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May 03, 2011 Articles

The Ninth Circuit and Arizona's Senate Bill 1070

One day before the law was set to take effect, the district court granted a preliminary injunction, blocking certain provisions of the law from going into effect.

By Mahsa Aliaskari

With a statewide E-Verify mandate in 2008, Arizona pioneered state-led immigration enforcement measures and since then we have seen a number of states adopt similar measures. Meanwhile, Arizona continues with its efforts to address immigration and the undocumented population working and residing in the state at a time when the federal government is failing to act. The most recent development in this battle occurred on April 11, 2011, when the state was unsuccessful in challenging a U.S. district court injunction blocking key provisions of the controversial Arizona law, known as Senate Bill (S.B.) 1070, in a case brought by the Department of Justice (DOJ). Support Our Law Enforcement and Safe Neighborhoods Act, as amended by H.B. 2162. Siding with the Obama administration, a three-judge panel of the U.S. Ninth Circuit Court of Appeals affirmed the lower court’s ruling enforcing the injunction (United States v. Arizona, 9th Cir., No. 10-16645, 4/11/11). S.B. 1070 took effect on July 29, 2010. However, one day before the law was set to take effect, the district court granted a preliminary injunction, blocking certain provisions of the law from going into effect.

S.B. 1070 created a number of immigration-related stated offenses designed to promote Arizona’s goal of attrition through enforcement. Following the decision, four provisions of S.B. 1070 continue to be blocked under the injunction, in part due to the conflict between provisions of S.B. 1070 and federal immigration policy (United States v. Arizona, D. Ariz., No. 2:10-cv-01413, preliminary injunction 7/28/10; 144 DLR AA-1, 7/28/10). Under the doctrine of preemption, if either specific provisions or the law in whole is deemed to be preempted by federal law, it will then be deemed unconstitutional.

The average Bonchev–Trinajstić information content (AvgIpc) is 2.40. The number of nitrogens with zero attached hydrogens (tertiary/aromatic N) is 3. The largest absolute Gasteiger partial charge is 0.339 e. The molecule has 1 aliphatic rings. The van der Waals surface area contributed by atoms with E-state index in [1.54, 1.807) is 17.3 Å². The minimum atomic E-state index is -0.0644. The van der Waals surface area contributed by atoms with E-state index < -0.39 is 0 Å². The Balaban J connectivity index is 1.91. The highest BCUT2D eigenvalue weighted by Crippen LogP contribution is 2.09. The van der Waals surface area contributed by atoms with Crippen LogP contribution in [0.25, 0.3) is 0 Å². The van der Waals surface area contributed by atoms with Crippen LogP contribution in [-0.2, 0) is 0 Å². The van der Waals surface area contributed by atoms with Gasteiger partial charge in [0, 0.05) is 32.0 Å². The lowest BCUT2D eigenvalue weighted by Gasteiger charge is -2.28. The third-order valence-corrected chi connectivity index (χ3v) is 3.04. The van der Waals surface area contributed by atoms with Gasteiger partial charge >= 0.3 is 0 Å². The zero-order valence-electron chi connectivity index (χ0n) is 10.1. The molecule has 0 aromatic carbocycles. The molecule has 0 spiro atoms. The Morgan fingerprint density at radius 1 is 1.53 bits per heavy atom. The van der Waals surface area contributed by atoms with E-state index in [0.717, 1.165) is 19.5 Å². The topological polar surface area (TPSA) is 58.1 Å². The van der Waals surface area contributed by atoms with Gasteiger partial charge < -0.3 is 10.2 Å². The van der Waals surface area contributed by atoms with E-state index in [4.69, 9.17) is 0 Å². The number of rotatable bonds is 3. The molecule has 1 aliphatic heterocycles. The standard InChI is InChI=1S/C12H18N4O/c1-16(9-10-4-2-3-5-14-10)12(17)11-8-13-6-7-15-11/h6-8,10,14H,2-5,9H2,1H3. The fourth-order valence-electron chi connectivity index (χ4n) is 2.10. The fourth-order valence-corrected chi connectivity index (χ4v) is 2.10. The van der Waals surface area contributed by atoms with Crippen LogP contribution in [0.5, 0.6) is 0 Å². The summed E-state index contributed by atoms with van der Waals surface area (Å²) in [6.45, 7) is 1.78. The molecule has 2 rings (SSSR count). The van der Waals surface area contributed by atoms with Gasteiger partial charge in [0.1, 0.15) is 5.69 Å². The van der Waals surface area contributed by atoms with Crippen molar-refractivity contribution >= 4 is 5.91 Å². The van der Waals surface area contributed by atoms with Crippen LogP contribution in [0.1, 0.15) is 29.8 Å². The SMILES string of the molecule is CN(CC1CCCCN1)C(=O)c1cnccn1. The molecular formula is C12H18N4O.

The DOJ contends that federal immigration law preempts S.B. 1070 in whole, and in granting the injunction, the court noted that the DOJ was likely to succeed in its claim. Judge Richard Paez noted that “[t]here can be no constitutional application of a statute that, on its face, conflicts with congressional intent and therefore is preempted by the supremacy clause.” Under the Constitution, federal law is the supreme law of the land. When a state law clashes with federal law, it is up to the courts to decide whether the state law is preempted by the federal law.

The Ninth Circuit found that Arizona’s law undercuts the national scheme enacted by Congress and complicates the conduct of U.S. foreign policy. In addition, the court echoed concerns voiced by many that such state-specific laws have the potential to create a patchwork of legislation in all 50 states, a prospect feared by companies conducting business and hiring workers nationwide. In its decision, the Ninth Circuit identified provisions in the Arizona law that present explicit conflicts, as well as obstacles to, the enforcement of federal law. Specifically the court identified the following: